With the custom configuration options, it’s easy to adjust the courses to your students’ different segments. You can use the scenarios as class works or homework assignments.

4. Facilitate PBL sessions in small groups

With a virtual patient platform, you don’t need to craft your own cases anymore, just select the virtual clinical cases for your class. You can test them in advance, then let your group solve them together. Facilitate your students’ complex diagnostic thinking with your questions.

5. Peer and collaborative learning

Diagnostic Workshop at EXPLO Summer school

Foster engagement through facilitating teamwork and collaboration in your medical student groups. Ask your students to select some virtual patients, discuss and solve them together in a small working group. Every student can input their ideas about the next right step and make the clinical decisions together, just like in real life.

6. Motivate your students with gamification elements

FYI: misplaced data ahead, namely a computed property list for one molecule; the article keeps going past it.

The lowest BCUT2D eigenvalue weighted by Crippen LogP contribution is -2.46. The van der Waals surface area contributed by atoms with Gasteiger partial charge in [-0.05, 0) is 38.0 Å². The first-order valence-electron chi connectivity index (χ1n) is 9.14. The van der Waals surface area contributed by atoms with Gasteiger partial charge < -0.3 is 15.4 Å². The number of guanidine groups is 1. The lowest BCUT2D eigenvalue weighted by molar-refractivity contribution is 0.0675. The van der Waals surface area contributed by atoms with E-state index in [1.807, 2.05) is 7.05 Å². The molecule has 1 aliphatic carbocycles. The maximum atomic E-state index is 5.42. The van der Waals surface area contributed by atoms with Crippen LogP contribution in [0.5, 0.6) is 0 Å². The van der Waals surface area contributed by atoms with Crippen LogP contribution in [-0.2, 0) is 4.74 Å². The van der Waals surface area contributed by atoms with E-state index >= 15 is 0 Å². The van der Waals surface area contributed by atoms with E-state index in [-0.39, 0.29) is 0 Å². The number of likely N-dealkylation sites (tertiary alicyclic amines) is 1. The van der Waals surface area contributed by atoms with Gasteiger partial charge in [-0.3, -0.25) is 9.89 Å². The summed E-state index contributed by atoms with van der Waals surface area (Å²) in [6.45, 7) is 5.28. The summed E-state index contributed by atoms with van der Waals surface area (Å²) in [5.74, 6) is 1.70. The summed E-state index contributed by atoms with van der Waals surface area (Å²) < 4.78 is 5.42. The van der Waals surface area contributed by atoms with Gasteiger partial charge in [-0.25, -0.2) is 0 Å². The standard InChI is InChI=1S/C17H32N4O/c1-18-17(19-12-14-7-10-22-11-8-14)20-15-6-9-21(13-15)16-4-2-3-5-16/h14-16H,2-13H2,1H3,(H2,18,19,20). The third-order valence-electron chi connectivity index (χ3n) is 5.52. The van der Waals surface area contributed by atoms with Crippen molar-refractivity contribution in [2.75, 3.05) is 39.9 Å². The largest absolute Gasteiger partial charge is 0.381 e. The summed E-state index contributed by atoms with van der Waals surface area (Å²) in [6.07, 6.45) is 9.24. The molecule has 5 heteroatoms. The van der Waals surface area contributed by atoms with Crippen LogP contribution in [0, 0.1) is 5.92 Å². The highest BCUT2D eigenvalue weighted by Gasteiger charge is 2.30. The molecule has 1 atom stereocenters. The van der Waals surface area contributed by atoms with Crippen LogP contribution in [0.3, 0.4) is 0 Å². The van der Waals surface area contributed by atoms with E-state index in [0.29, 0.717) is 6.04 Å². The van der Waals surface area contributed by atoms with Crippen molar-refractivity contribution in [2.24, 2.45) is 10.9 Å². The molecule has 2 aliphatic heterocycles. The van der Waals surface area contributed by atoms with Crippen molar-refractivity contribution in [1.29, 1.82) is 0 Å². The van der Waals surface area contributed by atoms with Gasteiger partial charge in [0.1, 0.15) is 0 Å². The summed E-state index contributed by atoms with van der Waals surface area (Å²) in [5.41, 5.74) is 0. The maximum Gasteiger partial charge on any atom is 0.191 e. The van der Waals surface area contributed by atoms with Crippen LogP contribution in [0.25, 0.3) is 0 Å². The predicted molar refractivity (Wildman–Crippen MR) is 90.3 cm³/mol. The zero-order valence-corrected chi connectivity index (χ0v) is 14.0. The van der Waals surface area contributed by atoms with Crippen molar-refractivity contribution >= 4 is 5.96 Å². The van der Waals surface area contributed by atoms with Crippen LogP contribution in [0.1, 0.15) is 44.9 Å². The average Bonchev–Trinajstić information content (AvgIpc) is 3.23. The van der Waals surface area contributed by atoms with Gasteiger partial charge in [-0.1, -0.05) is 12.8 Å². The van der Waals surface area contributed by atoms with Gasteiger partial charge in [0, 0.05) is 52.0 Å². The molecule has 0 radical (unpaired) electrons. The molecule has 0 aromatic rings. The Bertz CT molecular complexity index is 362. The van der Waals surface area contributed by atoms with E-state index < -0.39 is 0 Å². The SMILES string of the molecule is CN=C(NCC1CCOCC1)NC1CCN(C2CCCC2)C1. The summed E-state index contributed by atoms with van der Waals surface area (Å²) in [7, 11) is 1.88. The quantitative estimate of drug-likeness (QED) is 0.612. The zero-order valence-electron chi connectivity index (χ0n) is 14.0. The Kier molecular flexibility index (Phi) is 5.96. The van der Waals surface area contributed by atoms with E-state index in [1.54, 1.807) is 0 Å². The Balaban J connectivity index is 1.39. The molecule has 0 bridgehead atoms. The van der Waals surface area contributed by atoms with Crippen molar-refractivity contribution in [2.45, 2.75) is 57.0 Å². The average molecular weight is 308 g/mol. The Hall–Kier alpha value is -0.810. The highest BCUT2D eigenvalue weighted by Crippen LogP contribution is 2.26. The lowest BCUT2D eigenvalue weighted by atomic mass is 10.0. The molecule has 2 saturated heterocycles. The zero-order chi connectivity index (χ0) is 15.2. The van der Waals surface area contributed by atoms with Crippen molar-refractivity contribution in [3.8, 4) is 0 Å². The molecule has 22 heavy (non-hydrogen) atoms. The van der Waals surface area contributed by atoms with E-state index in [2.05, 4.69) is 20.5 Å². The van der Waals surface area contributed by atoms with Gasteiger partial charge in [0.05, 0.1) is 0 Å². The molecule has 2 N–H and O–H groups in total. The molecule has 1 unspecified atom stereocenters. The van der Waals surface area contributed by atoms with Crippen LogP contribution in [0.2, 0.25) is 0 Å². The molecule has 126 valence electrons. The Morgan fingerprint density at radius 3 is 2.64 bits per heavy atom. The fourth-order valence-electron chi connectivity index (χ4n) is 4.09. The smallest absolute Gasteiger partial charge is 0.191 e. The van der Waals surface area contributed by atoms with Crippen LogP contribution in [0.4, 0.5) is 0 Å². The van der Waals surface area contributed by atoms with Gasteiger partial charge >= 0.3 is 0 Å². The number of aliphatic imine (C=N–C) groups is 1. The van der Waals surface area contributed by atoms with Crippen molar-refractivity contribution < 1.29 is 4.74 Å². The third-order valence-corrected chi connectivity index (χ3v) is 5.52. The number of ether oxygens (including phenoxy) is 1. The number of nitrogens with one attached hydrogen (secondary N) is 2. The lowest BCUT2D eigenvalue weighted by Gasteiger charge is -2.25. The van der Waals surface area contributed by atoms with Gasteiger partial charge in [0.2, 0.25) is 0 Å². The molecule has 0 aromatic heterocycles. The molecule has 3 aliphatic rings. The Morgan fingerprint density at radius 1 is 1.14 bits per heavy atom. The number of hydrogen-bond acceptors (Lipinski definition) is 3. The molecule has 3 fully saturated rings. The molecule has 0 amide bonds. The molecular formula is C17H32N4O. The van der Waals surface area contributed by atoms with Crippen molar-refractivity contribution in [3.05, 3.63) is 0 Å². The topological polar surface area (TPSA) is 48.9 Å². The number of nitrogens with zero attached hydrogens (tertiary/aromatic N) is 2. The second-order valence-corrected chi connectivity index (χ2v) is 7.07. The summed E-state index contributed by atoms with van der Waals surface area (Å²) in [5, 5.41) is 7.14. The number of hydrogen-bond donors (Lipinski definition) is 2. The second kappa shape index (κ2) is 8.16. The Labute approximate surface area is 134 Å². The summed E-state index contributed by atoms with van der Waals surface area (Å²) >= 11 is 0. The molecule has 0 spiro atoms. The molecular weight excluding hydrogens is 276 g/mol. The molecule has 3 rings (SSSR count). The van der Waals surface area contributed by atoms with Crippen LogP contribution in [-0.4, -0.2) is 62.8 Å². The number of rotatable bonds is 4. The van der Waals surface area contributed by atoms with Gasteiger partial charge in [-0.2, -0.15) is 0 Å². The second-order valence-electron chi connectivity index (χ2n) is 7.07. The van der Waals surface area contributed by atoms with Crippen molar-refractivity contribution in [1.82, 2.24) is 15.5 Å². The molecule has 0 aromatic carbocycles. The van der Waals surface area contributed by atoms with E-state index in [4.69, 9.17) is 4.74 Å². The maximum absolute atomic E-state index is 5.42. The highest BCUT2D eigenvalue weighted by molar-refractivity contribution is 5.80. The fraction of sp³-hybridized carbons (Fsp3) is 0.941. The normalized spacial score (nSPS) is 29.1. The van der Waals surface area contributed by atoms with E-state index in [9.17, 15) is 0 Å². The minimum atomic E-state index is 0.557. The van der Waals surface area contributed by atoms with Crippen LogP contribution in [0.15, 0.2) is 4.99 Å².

Gamification is trending in all fields of education. Especially in these challenging times, students appreciate all activities which are not only educational but also fun, help them unite and awakens the spirit of the competition.

The InSimu Diagnostic competition is an engaging educational event for the students. Students work on the same clinical scenarios in a limited time-frame during the competition, while they can follow their performance on a real-time online leaderboard. You can launch online competitions in individual or team format at any faculty.

7. Independent learning – let them get immersed in their interest

Beyond the curriculum, probably all students have their unique interests and passion in medicine. After completing the compulsory assignments, empower your students to gain extra practice and knowledge in the topics they are into. By providing them with access to a virtual patient pool, you can ask them to complete a certain number of cases in their favorite topic. The InSimu Patient application makes it possible for the students to practice by symptoms or specializations on their own. During the first wave of coronavirus pandemic, InSimu provided more than 420,000 virtual patient encounters for students in quarantine so they could continue their clinical training at home.